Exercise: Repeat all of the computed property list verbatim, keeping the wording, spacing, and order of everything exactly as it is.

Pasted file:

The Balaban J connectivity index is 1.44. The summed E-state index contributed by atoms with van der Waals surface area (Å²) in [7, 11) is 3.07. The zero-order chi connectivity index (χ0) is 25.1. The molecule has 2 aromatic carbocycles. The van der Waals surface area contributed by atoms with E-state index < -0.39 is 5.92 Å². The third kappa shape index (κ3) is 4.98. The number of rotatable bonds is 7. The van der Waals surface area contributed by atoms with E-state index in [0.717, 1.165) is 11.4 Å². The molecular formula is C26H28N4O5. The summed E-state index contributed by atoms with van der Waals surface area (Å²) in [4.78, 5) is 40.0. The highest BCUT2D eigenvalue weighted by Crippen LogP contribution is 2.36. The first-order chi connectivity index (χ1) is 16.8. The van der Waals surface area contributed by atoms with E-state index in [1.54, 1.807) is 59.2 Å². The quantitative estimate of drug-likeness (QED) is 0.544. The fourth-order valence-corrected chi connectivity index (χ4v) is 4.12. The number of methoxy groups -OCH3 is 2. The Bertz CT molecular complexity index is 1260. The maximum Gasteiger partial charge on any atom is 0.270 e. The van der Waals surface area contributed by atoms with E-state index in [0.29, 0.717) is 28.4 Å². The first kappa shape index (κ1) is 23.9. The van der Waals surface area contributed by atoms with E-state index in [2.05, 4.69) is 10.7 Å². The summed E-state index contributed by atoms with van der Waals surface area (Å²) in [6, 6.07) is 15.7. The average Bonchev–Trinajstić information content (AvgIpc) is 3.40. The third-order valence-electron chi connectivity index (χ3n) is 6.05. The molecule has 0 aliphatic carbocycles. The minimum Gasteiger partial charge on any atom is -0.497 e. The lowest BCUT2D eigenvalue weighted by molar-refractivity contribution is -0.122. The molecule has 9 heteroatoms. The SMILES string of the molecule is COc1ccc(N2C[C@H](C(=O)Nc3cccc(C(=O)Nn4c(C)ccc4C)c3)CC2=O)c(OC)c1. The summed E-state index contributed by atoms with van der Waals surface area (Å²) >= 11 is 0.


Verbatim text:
The Balaban J connectivity index is 1.44. The summed E-state index contributed by atoms with van der Waals surface area (Å²) in [7, 11) is 3.07. The zero-order chi connectivity index (χ0) is 25.1. The molecule has 2 aromatic carbocycles. The van der Waals surface area contributed by atoms with E-state index < -0.39 is 5.92 Å². The third kappa shape index (κ3) is 4.98. The number of rotatable bonds is 7. The van der Waals surface area contributed by atoms with E-state index in [0.717, 1.165) is 11.4 Å². The molecular formula is C26H28N4O5. The summed E-state index contributed by atoms with van der Waals surface area (Å²) in [4.78, 5) is 40.0. The highest BCUT2D eigenvalue weighted by Crippen LogP contribution is 2.36. The first-order chi connectivity index (χ1) is 16.8. The van der Waals surface area contributed by atoms with E-state index in [1.54, 1.807) is 59.2 Å². The quantitative estimate of drug-likeness (QED) is 0.544. The fourth-order valence-corrected chi connectivity index (χ4v) is 4.12. The number of methoxy groups -OCH3 is 2. The Bertz CT molecular complexity index is 1260. The maximum Gasteiger partial charge on any atom is 0.270 e. The van der Waals surface area contributed by atoms with E-state index in [0.29, 0.717) is 28.4 Å². The first kappa shape index (κ1) is 23.9. The van der Waals surface area contributed by atoms with E-state index in [2.05, 4.69) is 10.7 Å². The summed E-state index contributed by atoms with van der Waals surface area (Å²) in [6, 6.07) is 15.7. The average Bonchev–Trinajstić information content (AvgIpc) is 3.40. The third-order valence-electron chi connectivity index (χ3n) is 6.05. The molecule has 0 aliphatic carbocycles. The minimum Gasteiger partial charge on any atom is -0.497 e. The lowest BCUT2D eigenvalue weighted by molar-refractivity contribution is -0.122. The molecule has 9 heteroatoms. The SMILES string of the molecule is COc1ccc(N2C[C@H](C(=O)Nc3cccc(C(=O)Nn4c(C)ccc4C)c3)CC2=O)c(OC)c1. The summed E-state index contributed by atoms with van der Waals surface area (Å²) >= 11 is 0.